Inversion Therapy

The only people happy about the ascent of Bernie Sanders are those conservatives who love Donald Trump and those progressives who hate Donald Trump. The former believe that Sanders is unelectable, thus smoothing the path to a Trump second term. The latter see Sanders as the fulfillment of their deepest yearnings – an anti-American, anti-Israel, capitalism-hating, Communist dictatorship-loving septuagenarian bundle of energy, George McGovern reincarnated (except that McGovern was a decorated World War II hero).

The irony is that the Democrats, attempting to cure what ailed their party in 2016, have inverted their process and duplicated the Republican squabble from that historic year. Numerous candidates representing every conceivable wing and branch of the party vie with each other, and diminish each other sufficiently that the only survivor is the anti-establishment figure with the outsized personality and a core of rabid and disaffected supporters who cobble together narrow victories in state after state.

For the Republicans in 2016, President Trump won most of the early primaries with far less than half the votes, did not even win a majority in any state until April, and ended up with less than 45% of the total vote. Not that it matters – the rules are the rules and you win or lose by those rules. Nevertheless, the plethora of candidates then, and for the Democrats now, mean that the margins of victory are very narrow, the base of support is thin but passionate, and fluke candidates have an increased chance of success.

Add to this the dearth of real voters and the strangest things can happen. In Nevada, a state of more than 3,000,000 people and 611,000 registered Democrats, Sanders received about 35,000 votes in his smashing victory. That is not exactly an overwhelming show of strength, less than 6% of all Democrats.

But a win is a win is a win, and when elections feature so many candidates, the prospects of a fringe and eccentric candidate prevailing are increased. For all of Donald Trump’s uniqueness, he was far more in the mainstream of Republican position than is Bernie Sanders for traditional Democrats (except for trade policy, on which they largely agree). The difference between Trump and his rivals is that – being a non-politician – he has actually made a concerted effort to fulfill his campaign promises and has largely succeeded. He has been a disrupter, to the great chagrin of most politicians and the political and journalistic elitists, and it is most apparent in his policies in Israel and the Middle East (far better than his predecessors) and in North Korea (no worse than his predecessors who repeatedly succumbed to financial blackmail). The Democrat default position always seems to be “we will work with our allies in the region,” a euphemism for “we have no clue and they have no clue, but together we will foster the illusion that we are doing something.” That is political happy talk, not a sensible policy disagreement.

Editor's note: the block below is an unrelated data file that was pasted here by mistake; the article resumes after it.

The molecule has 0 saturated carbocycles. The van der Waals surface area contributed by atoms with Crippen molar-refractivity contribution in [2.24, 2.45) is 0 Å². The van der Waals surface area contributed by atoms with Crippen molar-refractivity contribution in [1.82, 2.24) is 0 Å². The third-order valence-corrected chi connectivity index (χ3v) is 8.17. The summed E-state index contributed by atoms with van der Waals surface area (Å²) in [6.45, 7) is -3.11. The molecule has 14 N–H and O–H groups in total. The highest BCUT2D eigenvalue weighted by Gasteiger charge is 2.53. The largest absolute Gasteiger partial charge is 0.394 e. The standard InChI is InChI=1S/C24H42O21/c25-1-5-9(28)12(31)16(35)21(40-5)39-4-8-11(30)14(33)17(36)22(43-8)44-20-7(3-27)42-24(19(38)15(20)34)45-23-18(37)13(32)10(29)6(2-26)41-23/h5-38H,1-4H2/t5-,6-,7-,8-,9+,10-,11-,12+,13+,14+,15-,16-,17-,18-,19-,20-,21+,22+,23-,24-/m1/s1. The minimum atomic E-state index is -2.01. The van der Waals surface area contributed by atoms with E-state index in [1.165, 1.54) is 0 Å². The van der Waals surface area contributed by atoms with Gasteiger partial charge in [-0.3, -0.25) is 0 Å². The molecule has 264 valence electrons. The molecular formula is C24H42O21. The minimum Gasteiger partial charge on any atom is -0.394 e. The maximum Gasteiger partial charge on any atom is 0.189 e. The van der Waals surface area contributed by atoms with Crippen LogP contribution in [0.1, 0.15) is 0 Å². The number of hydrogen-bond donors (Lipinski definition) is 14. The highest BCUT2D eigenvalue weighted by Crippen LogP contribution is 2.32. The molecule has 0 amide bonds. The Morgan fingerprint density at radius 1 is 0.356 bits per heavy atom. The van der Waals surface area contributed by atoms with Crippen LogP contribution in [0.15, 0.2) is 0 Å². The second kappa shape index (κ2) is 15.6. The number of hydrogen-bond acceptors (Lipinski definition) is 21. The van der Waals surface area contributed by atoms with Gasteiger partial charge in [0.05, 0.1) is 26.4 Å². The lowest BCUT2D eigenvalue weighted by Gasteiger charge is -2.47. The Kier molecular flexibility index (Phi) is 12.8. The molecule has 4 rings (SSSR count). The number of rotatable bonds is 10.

Sanders is far outside the mainstream of Democratic liberalism, and his contempt for capitalism, liberty, and free speech should be worrisome to all, especially Democrats. Of course, some will say, he can’t possibly win but we have heard that before and the American electorate is volatile, and the far left in particular is both masochistic and suicidal. They don’t really care what has never worked and what will never work as long as those on their enemies’ list suffer. On that list are people of faith, prosperous entrepreneurs, and patriotic Americans. That is divisive and dangerous. Class warfare combined with utter disregard for biblical morality is especially lethal. Stalin and Mao murdered tens of millions of people in order to create their socialist paradises, and neither lost any sleep over it; all for the cause.